Dreams also hugely offer warnings that should not be ignored. Joseph tells Pharaoh, ‘The reason the dream was given to Pharaoh in two forms is that the matter has been firmly decided by God and will do it soon’ (Genesis 41:32). The dreams predicting of a looming famine was given in two forms indicating its urgency. It called for action to be taken in planning and storing food. A dream serves a purpose and so action needs to be taken. For instance, the birth of Jesus entailed many dreams. This is because Jesus served a purpose, like we all do. Joseph and Mary were ‘warned in a dream not to go back to Herod’ (Matthew 2:12) in order to save Jesus’s life. Taking heed, they fled to Egypt. Sometime later, an ‘angel appeared in a dream to Joseph’ (v19) to leave Egypt. They were again ‘warned in a dream’ (v22) not to go back to Bethlehem, and so ‘they withdrew to the district of Galilee’ (v22). When Jesus, after completing His ministry, was brought before Pilate, God also used a dream to warn Pilate to have nothing to do with His trial. ‘While Pilate was sitting on the judge’s seat, his wife sent him this message: ‘Don’t have anything to do with that innocent man, for I have suffered a great deal today in a dream because of him’ (27:v19). Pilate took warning and so was able to clear himself of any charges in the crucifixion of the Messiah. In the same way, a warning dream is only effective if it is heeded; pray against the calamity and take action where necessary, and as directed by God.
When it comes to interpreting dreams, God is a personal God, and when He speaks to one in dreams, it is applicable to their life or one whom they dream about. Dreams use symbolism and so their meaning are usually not outright and need to be unravelled in line with personal circumstances. And so a symbol in one’s dream may not mean the exact in someone else’s dream. Daniel says, ‘No wise man, enchanter, magician or diviner can explain to the king the mystery he has asked about, but there is a God who reveals mysteries’ (Daniel 2:27-28). It is only God’s Spirit, the Spirit of Wisdom, who can reveal what a dream means. By going back to God with our dreams, He only can reveal its meaning to us because God is interested in building a relationship with us, even via dreams. Daniel tells the King, ‘As for me, this mystery has been revealed to me, not because I have greater wisdom than other living men, but so that you, O King, may know the interpretation and that you may understand what went through your mind’ (v30). While God used the dream to reveal ‘what will happen in days to come’ (v28), He also used it to show the proud King His greatness and power. After Daniel told the King the meaning of the dream, the King remarked, ‘Surely your God is the God of gods and the Lord of kings and a revealer of mysteries, for you were able to reveal this mystery’ (v47). No matter their purpose, dreams point us to the Source, to God’s power and majesty. And the more we behold Him in awe, then we will be able to easily discern and interpret dreams.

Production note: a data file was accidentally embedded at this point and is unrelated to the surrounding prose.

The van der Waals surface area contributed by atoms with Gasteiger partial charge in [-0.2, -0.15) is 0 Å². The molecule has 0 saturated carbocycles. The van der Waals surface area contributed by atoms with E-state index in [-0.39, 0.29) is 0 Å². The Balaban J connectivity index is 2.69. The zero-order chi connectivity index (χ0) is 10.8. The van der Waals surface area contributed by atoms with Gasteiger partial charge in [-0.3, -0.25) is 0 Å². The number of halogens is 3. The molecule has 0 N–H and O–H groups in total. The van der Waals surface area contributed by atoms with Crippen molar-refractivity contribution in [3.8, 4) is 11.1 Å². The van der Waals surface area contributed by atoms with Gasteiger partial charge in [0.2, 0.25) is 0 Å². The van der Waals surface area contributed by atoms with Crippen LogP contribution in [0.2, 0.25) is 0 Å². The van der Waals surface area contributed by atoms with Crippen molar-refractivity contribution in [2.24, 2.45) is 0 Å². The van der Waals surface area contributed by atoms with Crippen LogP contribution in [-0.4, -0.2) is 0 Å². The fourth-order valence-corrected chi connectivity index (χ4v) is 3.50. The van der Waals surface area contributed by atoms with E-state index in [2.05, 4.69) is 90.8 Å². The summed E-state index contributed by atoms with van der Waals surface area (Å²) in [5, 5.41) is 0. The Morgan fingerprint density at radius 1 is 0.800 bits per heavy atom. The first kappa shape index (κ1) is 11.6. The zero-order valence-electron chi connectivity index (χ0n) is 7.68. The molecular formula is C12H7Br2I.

‘And it shall come to pass afterward, that I will pour out my Spirit on all people. Your sons and daughters will prophesy, your old men will dream dreams, your young men will see visions. Even on my servants, both men and women’ ~ Joel 2:28-29